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as they recognize, oh, this is a piece of the statue of liberty. and then you think, wow, this is enormous and this is just one little piece. so it's been quite an imaginative experience, i think, for our audiences. >> the actual statue is 151 feet tall, made up of over 250 individual copper pieces which are only as thick as two pennies. she was built in france first, disassembled and then shipped to america in wooden crates where she was reassembled in three months. still nearly a century and a half later, this new art exhibit is helping people see parts of lady liberty they've never seen before, like pieces of a broken chain at the statue's feet. >> this symbolizes the end of rule by britain, the independence of the united states from england. so the end of british rule, the beginning of the united states' freedom. that's what the statue of liberty represents.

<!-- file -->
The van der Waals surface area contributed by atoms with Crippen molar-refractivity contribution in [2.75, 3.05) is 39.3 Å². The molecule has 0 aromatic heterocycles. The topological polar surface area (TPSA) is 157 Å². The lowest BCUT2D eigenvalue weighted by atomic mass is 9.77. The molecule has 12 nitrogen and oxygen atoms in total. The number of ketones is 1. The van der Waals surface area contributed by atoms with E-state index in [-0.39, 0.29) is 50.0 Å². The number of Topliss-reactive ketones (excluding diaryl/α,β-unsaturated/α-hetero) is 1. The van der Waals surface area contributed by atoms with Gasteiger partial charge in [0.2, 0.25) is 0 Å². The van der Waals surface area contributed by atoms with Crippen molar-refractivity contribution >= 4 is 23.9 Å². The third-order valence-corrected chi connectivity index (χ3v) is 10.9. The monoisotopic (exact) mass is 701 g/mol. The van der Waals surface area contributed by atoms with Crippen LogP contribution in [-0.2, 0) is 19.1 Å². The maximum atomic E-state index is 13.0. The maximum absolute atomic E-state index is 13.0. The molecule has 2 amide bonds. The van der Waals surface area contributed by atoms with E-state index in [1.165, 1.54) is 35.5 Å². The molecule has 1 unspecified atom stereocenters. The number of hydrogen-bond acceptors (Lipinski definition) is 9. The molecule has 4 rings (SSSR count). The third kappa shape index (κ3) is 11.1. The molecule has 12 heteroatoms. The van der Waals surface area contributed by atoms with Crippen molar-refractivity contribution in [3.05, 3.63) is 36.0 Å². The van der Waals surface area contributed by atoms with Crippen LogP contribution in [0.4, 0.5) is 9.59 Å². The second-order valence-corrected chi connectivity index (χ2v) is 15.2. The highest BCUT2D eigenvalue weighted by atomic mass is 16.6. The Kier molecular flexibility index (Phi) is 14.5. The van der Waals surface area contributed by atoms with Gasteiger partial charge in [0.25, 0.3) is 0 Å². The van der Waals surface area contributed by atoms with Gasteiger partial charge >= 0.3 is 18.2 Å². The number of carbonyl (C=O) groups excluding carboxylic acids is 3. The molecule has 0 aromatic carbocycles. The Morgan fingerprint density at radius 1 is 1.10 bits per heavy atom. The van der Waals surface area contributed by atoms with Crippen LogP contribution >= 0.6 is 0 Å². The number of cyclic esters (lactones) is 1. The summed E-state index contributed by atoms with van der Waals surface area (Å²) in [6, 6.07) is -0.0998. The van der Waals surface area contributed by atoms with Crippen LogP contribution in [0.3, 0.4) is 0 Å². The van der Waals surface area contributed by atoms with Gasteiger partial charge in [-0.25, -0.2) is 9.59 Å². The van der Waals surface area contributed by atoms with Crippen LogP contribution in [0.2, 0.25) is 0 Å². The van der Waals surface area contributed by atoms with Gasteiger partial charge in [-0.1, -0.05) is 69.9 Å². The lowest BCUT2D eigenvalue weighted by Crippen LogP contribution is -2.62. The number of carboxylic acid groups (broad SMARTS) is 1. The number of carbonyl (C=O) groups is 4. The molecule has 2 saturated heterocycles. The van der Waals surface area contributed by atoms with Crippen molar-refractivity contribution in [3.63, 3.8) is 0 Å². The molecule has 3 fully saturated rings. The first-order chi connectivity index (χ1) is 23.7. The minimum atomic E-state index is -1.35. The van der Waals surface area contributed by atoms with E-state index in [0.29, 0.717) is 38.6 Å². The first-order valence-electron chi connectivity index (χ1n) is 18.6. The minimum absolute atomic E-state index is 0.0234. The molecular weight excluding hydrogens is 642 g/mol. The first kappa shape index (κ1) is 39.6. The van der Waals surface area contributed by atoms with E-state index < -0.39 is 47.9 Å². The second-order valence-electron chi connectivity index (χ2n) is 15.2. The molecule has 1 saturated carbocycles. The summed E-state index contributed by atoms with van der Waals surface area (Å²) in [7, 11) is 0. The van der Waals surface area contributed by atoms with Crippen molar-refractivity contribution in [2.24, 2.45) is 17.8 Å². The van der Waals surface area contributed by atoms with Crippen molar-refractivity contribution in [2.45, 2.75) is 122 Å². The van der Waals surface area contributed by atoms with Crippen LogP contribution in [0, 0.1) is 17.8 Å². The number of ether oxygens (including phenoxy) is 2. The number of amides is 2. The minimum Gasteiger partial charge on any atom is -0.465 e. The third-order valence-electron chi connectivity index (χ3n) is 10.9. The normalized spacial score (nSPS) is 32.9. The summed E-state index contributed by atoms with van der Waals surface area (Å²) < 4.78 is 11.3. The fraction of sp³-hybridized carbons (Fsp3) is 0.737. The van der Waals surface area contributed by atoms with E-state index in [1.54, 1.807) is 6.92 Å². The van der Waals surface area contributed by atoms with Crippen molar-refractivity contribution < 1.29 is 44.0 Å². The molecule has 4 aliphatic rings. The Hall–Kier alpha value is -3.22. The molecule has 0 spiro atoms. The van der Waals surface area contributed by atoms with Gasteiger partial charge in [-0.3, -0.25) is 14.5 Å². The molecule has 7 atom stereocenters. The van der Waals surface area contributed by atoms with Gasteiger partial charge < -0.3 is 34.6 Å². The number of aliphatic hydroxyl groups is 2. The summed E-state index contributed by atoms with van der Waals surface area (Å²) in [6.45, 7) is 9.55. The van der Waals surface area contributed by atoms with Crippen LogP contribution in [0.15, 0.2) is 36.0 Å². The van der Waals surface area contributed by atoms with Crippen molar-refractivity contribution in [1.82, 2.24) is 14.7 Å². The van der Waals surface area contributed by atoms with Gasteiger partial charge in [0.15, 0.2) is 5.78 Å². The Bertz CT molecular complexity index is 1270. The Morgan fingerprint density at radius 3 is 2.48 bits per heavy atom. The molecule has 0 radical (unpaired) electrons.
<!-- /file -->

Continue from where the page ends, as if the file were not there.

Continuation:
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>> now, the other 200 pieces are spread in over 15 countries, including museums and private collections. uma? >> a great symbol for america. thank you very much, bryan. up next, we'll take a look at the meeting of the fourth of july, why independence day means more than just fireworks and barbecues. presidential historian doug wie will be joining us. check out these fireworks, a rare sight. after the break. we'll tell you how this was all filmed. ♪ ♪
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♪ god bless america >> take a look folks. very cool video going viral today. it's a bird's-eye view of the fireworks display in west palm beach, florida, posted online. a photographer strapping a gopro camera to a drone and getting this one of a kind view. amazingly, though, the drone was not damaged at all during that ride. quite a sight. well we are looking back at the advances america's made during her lifetime. this year marks the 50th anniversary of the civil rights act.